Neuromuscular Techniques (NMTs) is an umbrella term including a variety of interventions affecting the nervous and muscular systems simultaneously. Trigger Point Therapy is perhaps the most common. Myofascial release and Positional Release are other examples.
Applying static pressure to by compressing can profoundly affect the underlying tissues. Such techniques are an integral part of deep tissue massage, acupressure, and shiatsu. These techniques are reasonably simple and very effective. They can promote the flow of energy within the body, calm the mind, normalise muscle tone, and improve muscle function. Additionally, they are effective for reducing tightness as well as alleviating local and referred pain.
NMTs originated thousands of years ago and exist in one form or another in most Easter and Western bodywork modalities. They were more formally researched and introduced in recent times by Stanley Lief and Leon Chaitow in the 1930s. The term ‘trigger point’ (TrP) was first used in 1942 by Janet Travell and defined as: “a highly irritable localised spot of exquisite tenderness in a palpable taut band of skeletal muscle.”
As the name suggests, NMTs affect the interaction between the nervous and the muscular system. Excessive tension can accumulate in a small area of a muscle. This can make the muscle tight, weak, restrict its range of motion and even cause local or referred pain. It is essential to engage the nervous system as it is the one governing muscle tone.
Effects of NMTs
Common causes of TrPs
More about TrPs
There are about 620 referenced TrPs spread throughout the body. Each one has a specific recognisable pain or dysfunction and may have an associated referral pattern. Some TrPs, however, may be latent, i.e. not causing spontaneous pain but causing a dysfunction. It is observed that older people tend to have more latent TrPs while younger people more active.
TrPs can develop in any muscle as well as in scar tissue, ligaments, tendons, joint capsules, and skin. The ones found in the myofascial network are most mapped and recognised. There may be multiple TrPs in a single muscle. The primary or central one is always in the muscle belly, while the secondary or satellite ones can be spread throughout. It is essential to always treat the primary first as the secondary ones may dissipate spontaneously, while the reverse is rarely the case.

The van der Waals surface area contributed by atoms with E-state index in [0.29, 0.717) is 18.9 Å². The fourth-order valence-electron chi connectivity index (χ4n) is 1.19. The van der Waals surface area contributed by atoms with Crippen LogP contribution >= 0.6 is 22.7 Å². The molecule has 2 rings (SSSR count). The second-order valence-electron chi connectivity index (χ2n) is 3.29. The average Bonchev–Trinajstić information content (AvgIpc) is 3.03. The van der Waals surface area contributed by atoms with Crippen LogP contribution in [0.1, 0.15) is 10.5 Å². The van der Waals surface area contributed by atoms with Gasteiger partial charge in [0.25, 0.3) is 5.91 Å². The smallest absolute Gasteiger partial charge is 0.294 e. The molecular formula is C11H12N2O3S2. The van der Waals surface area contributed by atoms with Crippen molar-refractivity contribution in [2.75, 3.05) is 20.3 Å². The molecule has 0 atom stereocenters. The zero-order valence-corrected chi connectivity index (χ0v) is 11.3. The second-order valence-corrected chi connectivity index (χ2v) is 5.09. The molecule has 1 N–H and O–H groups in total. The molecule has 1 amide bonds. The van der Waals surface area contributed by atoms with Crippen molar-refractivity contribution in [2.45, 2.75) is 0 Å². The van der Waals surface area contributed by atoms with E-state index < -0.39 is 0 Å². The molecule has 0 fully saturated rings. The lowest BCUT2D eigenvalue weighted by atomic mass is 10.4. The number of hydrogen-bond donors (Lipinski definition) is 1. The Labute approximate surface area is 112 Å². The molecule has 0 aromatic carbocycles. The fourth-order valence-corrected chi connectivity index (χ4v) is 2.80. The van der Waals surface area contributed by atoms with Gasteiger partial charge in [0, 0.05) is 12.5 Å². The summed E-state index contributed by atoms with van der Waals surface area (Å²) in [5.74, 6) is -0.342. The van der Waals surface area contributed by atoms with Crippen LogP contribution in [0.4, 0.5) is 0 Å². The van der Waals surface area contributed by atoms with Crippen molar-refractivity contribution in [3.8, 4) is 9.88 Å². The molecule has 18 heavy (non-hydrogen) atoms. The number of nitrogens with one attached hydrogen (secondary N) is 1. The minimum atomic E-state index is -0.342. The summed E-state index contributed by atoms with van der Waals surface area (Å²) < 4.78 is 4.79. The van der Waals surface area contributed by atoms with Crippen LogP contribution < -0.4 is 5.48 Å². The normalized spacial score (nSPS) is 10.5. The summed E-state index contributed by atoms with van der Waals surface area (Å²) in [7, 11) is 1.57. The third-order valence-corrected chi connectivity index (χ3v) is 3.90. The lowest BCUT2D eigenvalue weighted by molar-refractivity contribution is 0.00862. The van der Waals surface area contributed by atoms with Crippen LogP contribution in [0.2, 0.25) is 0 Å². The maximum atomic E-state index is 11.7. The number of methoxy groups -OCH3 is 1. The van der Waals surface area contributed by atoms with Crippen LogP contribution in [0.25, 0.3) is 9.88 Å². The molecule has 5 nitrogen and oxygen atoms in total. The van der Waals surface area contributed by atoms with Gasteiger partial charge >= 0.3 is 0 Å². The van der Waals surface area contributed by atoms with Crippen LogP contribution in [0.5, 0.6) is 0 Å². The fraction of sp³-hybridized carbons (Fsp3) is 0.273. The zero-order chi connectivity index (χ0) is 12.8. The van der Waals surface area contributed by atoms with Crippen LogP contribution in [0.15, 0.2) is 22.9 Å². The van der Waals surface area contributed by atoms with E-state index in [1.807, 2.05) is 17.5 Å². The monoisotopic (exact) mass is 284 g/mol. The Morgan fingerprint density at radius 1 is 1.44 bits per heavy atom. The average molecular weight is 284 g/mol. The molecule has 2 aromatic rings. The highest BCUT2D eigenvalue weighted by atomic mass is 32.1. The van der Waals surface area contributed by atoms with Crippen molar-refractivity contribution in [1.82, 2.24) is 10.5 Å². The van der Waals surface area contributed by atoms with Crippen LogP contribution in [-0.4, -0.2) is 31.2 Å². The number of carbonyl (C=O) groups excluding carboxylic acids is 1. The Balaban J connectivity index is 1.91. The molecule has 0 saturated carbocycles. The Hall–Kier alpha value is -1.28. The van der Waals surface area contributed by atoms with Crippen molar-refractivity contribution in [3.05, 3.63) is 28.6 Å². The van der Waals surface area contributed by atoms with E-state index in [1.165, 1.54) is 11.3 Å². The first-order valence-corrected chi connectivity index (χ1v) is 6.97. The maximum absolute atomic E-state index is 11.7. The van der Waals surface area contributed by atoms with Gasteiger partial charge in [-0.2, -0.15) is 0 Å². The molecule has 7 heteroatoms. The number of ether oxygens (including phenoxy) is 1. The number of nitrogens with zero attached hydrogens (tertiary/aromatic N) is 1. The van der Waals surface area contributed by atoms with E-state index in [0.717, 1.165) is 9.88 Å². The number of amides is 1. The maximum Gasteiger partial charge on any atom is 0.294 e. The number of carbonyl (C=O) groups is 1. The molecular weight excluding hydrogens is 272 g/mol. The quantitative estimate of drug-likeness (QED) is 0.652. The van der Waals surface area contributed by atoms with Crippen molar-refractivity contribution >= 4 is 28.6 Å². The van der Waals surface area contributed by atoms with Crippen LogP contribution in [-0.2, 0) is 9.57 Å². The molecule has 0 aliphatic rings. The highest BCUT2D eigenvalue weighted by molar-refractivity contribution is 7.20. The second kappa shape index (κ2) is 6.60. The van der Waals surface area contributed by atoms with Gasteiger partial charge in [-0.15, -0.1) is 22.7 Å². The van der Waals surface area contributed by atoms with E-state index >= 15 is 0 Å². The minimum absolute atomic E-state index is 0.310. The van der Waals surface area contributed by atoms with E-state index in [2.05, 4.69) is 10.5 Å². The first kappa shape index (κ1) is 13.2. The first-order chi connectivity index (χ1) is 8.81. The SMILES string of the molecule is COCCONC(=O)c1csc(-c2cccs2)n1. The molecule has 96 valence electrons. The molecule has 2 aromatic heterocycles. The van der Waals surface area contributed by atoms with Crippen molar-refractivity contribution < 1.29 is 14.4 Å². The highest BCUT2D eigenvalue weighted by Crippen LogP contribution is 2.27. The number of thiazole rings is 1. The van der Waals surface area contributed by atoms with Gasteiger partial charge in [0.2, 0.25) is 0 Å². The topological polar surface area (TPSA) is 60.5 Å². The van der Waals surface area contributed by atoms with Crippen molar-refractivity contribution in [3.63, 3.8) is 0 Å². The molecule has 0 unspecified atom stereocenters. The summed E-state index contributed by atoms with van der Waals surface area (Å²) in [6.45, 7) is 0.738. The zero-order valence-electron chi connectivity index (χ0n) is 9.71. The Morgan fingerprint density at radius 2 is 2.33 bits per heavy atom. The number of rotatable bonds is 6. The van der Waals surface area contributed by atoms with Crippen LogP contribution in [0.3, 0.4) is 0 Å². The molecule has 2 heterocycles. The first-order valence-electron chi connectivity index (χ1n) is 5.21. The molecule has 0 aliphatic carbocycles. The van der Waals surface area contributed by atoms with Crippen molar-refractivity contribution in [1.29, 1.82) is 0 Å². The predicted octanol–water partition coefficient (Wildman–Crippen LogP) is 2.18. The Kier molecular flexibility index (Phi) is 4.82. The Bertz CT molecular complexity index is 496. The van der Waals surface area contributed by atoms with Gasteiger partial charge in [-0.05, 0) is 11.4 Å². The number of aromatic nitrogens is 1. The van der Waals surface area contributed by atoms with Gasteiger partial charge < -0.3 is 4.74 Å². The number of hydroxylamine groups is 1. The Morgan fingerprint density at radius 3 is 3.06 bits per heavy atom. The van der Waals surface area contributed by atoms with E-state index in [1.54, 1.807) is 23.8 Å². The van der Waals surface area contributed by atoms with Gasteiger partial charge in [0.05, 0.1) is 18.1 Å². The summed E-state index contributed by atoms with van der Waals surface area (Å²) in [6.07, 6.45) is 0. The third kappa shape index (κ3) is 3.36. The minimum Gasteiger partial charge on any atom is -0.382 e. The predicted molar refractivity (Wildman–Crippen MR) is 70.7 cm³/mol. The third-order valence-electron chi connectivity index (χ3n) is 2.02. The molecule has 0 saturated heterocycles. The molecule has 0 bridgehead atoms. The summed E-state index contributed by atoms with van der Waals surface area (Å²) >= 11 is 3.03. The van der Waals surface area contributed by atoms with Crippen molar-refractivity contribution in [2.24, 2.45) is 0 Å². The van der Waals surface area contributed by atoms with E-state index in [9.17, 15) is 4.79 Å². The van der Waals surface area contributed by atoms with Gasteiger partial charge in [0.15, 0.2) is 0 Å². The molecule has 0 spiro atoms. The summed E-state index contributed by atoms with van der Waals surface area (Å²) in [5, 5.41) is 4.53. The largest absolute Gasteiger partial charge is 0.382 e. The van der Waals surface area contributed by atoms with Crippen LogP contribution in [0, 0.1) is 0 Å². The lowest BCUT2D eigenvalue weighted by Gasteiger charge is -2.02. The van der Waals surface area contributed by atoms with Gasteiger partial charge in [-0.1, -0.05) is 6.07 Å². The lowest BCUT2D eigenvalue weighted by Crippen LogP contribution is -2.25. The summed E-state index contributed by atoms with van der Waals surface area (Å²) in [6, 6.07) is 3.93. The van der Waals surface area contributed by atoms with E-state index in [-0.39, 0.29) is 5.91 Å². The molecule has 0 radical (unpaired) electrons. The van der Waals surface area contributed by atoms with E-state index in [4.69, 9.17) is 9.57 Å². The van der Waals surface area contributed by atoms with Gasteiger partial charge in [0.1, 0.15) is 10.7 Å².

TrPs can be as small as a pinhead all the way to the size of a pea. What they all have in common though is that they are all tender to pressure. The pain they cause is usually described as deep and dull.
How TrPs appear
At present, there is no definitive agreement about how TrPs develop. Here are some suggested explanations:
How NMTs work
Nerve endings fire excessively in TrPs. One theory suggests that the application of pressure further aggravates and therefore overload and fatigues the nerve. It is very likely, though that there are additional factors at play in this overly simplistic explanation.
It is likely that the application of deep sustained pressure is also effective because it creates an ischemic compression of the underlying tissue. A build-up of pressure is created behind the area of compression by deliberately inhibiting local circulation. Upon release, fresh blood surges through the muscle. By alternating deep sustained pressure with effleurage, a pumping effect is created. Each time the fresh blood enters the area it promotes and accelerates the removal of waste products.
It is more plausible that these two factors coupled with the interruption and resetting of the neural messages to the muscle produce the effects of NMTs. They alter the reflex pattern which holds the muscle in its hypertonic state. In a clinical environment, the client is encouraged to relax as the painful stimulus is gradually increased through pressure. This response as opposed withdrawal helps to restore the normal resting length of the muscle and eliminate the TrP.
NMTs also can reset reflex patterns. Injured or inflamed areas cause pain when stretched or even at their normal resting length. The central nervous system signals the muscle to contract and shorten to alleviate the discomfort. The problem is that this new contracted, hypertonic position becomes the new ‘normal’ state.
An effective NMT uses a painful TrP as a way of engaging and adjusting the neuromuscular reflex. With client communication and skilful application, the natural response of contracting and tensing further during compression pain is replaced with gradual relaxation and letting go.
Ultimately, NMTs aim to achieve the following:
Treating TrPs with NMTs
Let’s suppose that a client presents themselves with ‘tension’ headaches, neck pain, and pain behind the eye. This common upper trapezius TrPs referral pattern is confirmed when palpating the muscle.
There are two possible approaches for addressing the issue:
The most effective way of treating and alleviating TrPs would include a combination of techniques from the list above and the client’s preference. An approach focusing on NMTs may look like this but is by no means the only approach:
Some technical considerations when applying the described NMT include:
As previously stated, including additional techniques will make the release of TrPs more effective.
In conclusion, be mindful, notice the build-up of tension before it develops into a TrPs. If you get one or a few, don’t worry. A capable soft tissue therapist would be able to help you resolve them.